And now, corrupt political schemers of every stripe, the objects of your eternal hatred have reappeared. The clericals have clapped their extinguisher on you: friends of the foreigner have made you finance their anti-national policy: the hangers-on of all the tyrannies which you had overthrown make you their associates daily, in their liberty-destroying vengeance. In three years your pretended saviors have covered you with ignominy, exceeding the wretchedness which half a century of failures has left to the workers. And these men, whom your blind passion has permitted to grasp unlimited power, scorn you and deride you; they call you enemies of order, incapable of discipline, infected with liberalism and socialism: they look upon you as revolutionaries.
Gentlemen, accept this name as the title of your glory and the pledge of your reconciliation with the workingmen. Reconciliation is revolution, I assure you. The enemy has established himself in your domain, let his insults be your rallying-cry. You, the elder sons of the Revolution, who have seen so many despotisms born and dead, from the Caesars to the last of the Bourbons, you cannot escape your destiny. My heart tells me that you will yet accomplish something. The people are waiting for you, as they did in ’89, ’93, 1830, 1848. The Revolution stretches out her arms to you; save the people, save yourselves, as did your fathers, through the Revolution.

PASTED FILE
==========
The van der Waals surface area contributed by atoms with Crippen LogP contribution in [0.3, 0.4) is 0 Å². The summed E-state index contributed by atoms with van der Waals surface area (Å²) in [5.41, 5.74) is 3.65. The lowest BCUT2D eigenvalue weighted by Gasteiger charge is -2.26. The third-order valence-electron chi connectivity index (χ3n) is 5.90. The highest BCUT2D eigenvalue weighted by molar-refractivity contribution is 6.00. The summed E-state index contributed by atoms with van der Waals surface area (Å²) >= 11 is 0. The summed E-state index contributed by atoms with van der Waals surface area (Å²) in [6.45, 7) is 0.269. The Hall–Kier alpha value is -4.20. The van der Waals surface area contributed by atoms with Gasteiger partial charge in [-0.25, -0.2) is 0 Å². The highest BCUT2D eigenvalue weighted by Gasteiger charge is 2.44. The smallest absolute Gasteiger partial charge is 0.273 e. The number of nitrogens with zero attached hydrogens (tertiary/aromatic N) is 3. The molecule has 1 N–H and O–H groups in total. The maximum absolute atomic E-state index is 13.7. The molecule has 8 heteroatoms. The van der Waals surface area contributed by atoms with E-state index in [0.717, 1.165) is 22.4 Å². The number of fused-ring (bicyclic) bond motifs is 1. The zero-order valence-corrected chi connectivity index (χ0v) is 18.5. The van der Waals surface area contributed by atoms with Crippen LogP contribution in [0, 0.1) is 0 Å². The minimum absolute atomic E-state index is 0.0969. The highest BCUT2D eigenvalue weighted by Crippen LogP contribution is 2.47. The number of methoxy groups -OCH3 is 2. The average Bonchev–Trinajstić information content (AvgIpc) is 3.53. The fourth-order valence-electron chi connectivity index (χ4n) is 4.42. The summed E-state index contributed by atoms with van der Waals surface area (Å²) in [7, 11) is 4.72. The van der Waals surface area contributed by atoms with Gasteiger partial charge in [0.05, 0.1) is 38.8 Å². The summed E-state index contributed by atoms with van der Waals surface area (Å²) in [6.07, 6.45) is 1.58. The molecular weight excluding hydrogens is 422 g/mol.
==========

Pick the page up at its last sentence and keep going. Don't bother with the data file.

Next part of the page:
Poor Revolution! everybody throws a stone at it. They who do not slander it distrust it, and strive to divert it. One talks of extending the powers of the President: another discourses upon the fusion of the two branches, and of the necessity of putting an end to the choice between monarchy and democracy. One pleads for the Constitution of 1848; another demands direct legislation. You might call it a conspiracy of empirics against the idea of February.
If this policy could serve any purpose; if it were endowed with the smallest power for restraint and peace, I should remain silent: I should not care, gentlemen, to disturb your peace. But, admit it or deny it as you like, the Revolution is rushing upon you with a speed of a million leagues a second. It is not a question for discussion: it requires preparation to receive it, and above all, to understand it.
During the leisure given by a long imprisonment, when Power, breaking my journalist’s pen, held me aloof from the polemics of the day, my revolutionary soul betook itself to travels in the realm of Ideas.
From my wanderings I have brought back from beyond the prejudices of our worn-out world, a few seeds which cannot fail to grow, if planted in the soil that we have prepared for them. You, gentlemen, may have the honor of first planting them: the first fruit will be to remind you of the only thing with which it is worth while at this time to concern yourselves—the Revolution.
And may bolder explorers than myself, encouraged by my example, at last complete the discovery, of which men have dreamed so long, of the Democratic and Social Republic!
Greeting and fraternity.
Conciergerie, 10 July, 1851.